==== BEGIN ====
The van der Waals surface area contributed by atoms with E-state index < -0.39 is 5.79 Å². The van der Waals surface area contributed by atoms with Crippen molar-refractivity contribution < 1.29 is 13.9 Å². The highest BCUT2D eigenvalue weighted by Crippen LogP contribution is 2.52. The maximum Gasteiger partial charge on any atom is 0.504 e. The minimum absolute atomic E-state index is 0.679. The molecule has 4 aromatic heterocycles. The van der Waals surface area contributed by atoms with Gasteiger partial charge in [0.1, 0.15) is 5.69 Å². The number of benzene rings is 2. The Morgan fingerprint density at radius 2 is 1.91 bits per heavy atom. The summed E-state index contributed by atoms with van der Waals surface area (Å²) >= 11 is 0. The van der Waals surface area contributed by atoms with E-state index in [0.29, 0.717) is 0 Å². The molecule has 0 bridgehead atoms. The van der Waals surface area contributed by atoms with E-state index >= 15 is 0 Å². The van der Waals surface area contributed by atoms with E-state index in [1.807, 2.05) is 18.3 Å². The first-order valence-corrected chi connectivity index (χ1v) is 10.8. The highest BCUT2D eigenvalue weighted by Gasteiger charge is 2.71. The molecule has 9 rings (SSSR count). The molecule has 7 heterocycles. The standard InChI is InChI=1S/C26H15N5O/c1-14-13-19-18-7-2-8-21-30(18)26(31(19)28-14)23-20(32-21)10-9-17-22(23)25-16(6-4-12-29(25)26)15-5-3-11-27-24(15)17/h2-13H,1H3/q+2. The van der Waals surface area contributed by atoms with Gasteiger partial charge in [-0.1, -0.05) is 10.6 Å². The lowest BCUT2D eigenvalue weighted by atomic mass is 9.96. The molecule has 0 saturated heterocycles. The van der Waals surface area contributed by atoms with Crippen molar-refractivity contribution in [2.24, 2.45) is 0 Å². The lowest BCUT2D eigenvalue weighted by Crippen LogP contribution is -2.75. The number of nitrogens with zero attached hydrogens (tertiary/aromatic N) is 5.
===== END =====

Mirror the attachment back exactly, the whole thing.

The van der Waals surface area contributed by atoms with E-state index < -0.39 is 5.79 Å². The van der Waals surface area contributed by atoms with Crippen molar-refractivity contribution < 1.29 is 13.9 Å². The highest BCUT2D eigenvalue weighted by Crippen LogP contribution is 2.52. The maximum Gasteiger partial charge on any atom is 0.504 e. The minimum absolute atomic E-state index is 0.679. The molecule has 4 aromatic heterocycles. The van der Waals surface area contributed by atoms with Gasteiger partial charge in [0.1, 0.15) is 5.69 Å². The number of benzene rings is 2. The Morgan fingerprint density at radius 2 is 1.91 bits per heavy atom. The summed E-state index contributed by atoms with van der Waals surface area (Å²) >= 11 is 0. The van der Waals surface area contributed by atoms with E-state index in [0.29, 0.717) is 0 Å². The molecule has 0 bridgehead atoms. The van der Waals surface area contributed by atoms with E-state index >= 15 is 0 Å². The van der Waals surface area contributed by atoms with E-state index in [1.807, 2.05) is 18.3 Å². The first-order valence-corrected chi connectivity index (χ1v) is 10.8. The highest BCUT2D eigenvalue weighted by Gasteiger charge is 2.71. The molecule has 9 rings (SSSR count). The molecule has 7 heterocycles. The standard InChI is InChI=1S/C26H15N5O/c1-14-13-19-18-7-2-8-21-30(18)26(31(19)28-14)23-20(32-21)10-9-17-22(23)25-16(6-4-12-29(25)26)15-5-3-11-27-24(15)17/h2-13H,1H3/q+2. The van der Waals surface area contributed by atoms with Gasteiger partial charge in [-0.1, -0.05) is 10.6 Å². The lowest BCUT2D eigenvalue weighted by atomic mass is 9.96. The molecule has 0 saturated heterocycles. The van der Waals surface area contributed by atoms with Crippen molar-refractivity contribution in [2.24, 2.45) is 0 Å². The lowest BCUT2D eigenvalue weighted by Crippen LogP contribution is -2.75. The number of nitrogens with zero attached hydrogens (tertiary/aromatic N) is 5.